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A team of four second year Chicago Booth MBA students won the top prize of $20,000 at the NAPE/ TCU Energy Innovation Case Competition, building on a passion for the energy sector and skills in finance, strategy, and consulting. 

This was the first time that a Booth team participated in the competition. “It was a fantastic learning and growth opportunity,” said Zoey Wang, the team leader. “The energy sector is exciting because it is always evolving.”

The NAPE/ TCU competition required teams to develop recommendations on whether publicly traded US oil and gas companies should prioritize energy transition projects or double down on legacy businesses. Teams who made it to the second round were invited to compete in Houston. Prior to the finals, teams were given a few hours to consider the impact of excessive price volatility on their recommendations. 

The Booth team, composed of Wang, Albert Cao, Max McDonnell, and Prabhat Shrestha, differentiated itself by emphasizing that there was no one size fits all solution for energy companies, drawing a distinction between pure-play exploration and production companies, and major integrated oil and gas companies.

Their final presentation offered two sets of recommendations, noting that factors such as the declining demand for petroleum, the increasing demand for electricity, the ability to access capital, and investment horizons, would all have different implications depending on the kind of company. The recommendations looked at short term and long term strategies in terms of plausibility, feasibility, and the financial needs for the companies. 

Wang credits the multifaceted approach to the team’s diverse backgrounds and the ability to work well together. The team, which came together shortly before the competition, had backgrounds in energy, finance, infrastructure, consulting, and the military. “We contributed equally,” she said. “It was the perfect combination.”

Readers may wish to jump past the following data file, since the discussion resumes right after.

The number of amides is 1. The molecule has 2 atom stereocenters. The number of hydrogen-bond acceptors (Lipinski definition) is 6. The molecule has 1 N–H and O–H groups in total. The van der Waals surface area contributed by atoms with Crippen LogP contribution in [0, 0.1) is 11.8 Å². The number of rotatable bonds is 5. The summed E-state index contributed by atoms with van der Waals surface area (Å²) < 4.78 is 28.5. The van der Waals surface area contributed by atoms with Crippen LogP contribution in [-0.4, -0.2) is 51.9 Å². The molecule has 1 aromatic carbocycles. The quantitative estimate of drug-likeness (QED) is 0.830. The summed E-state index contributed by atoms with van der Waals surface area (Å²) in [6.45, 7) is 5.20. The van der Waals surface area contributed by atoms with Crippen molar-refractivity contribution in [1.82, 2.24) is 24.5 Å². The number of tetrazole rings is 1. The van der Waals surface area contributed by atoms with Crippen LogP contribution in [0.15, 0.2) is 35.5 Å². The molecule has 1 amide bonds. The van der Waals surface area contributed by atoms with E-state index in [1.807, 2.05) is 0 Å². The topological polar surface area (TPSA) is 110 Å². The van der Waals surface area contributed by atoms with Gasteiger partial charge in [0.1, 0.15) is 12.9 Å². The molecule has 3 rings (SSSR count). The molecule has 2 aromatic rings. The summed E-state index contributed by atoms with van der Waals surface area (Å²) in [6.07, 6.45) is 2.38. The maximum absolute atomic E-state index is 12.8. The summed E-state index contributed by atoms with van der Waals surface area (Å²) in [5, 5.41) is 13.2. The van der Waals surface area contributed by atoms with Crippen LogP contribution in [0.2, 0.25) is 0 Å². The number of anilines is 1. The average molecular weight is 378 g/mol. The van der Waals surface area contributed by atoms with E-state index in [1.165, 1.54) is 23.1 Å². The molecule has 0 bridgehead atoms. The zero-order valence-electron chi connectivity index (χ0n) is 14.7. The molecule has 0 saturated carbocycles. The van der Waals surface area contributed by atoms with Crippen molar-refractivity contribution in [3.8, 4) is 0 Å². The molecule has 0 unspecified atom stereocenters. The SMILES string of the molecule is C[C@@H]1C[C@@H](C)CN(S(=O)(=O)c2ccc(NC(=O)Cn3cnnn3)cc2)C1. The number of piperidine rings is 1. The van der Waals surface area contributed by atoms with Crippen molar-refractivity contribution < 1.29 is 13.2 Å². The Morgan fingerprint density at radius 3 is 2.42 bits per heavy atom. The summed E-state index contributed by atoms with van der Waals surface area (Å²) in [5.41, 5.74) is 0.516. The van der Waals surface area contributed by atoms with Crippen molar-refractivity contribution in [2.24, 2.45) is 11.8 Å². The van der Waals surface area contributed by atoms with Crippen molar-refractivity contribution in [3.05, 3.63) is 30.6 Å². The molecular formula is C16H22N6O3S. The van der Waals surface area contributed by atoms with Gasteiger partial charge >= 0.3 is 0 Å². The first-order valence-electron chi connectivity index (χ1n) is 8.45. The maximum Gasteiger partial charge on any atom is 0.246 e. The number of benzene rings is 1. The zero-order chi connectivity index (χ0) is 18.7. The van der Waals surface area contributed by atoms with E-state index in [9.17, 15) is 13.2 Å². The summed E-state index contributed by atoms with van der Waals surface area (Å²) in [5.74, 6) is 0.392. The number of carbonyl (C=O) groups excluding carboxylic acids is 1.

McDonnell also participated in the Smeal MBA Sustainability Competition at Penn State. The Booth team, composed of Anna Jacobs, Arjun Bharadwaj, Bryan Richman, McDonnell, and Thao Le, finished in third place at Smeal. Looking back at the experience, McDonnell said the teams were able to draw on a variety of resources at Booth - lessons in the classroom, reaching out to professors for feedback, and financial support, including from the Rustandy Center for Social Sector Innovation.

The Smeal competition focused on the use of carbon offsets. As they prepared, the team consulted with Booth professors including Robert Topel,  Chris Wheat, Christian Leuz, and Caroline Grossman, ’03. For Wang, the Energy Policy Practicum course created a great foundation to understand the global landscape for energy demand, emissions, and strategies to pivot away from carbon intensive technologies. 

Both students encourage Booth students to enter energy competitions in the future. “It was an opportunity to explore areas that I did not know much about but was interested in,” said McDonnell. “Don’t sell yourself short. There are lots of resources including classmates and professors who were helpful.”

Wang, who is co-chair of the Booth Energy Club, looks at the competitions as a great way to keep up to date with a rapidly changing world. “When you participate in energy case competitions, you learn about new perspectives, you see new projections, you hear about new technologies that will transform the future of energy,” she said. “It’s very eye-opening.”

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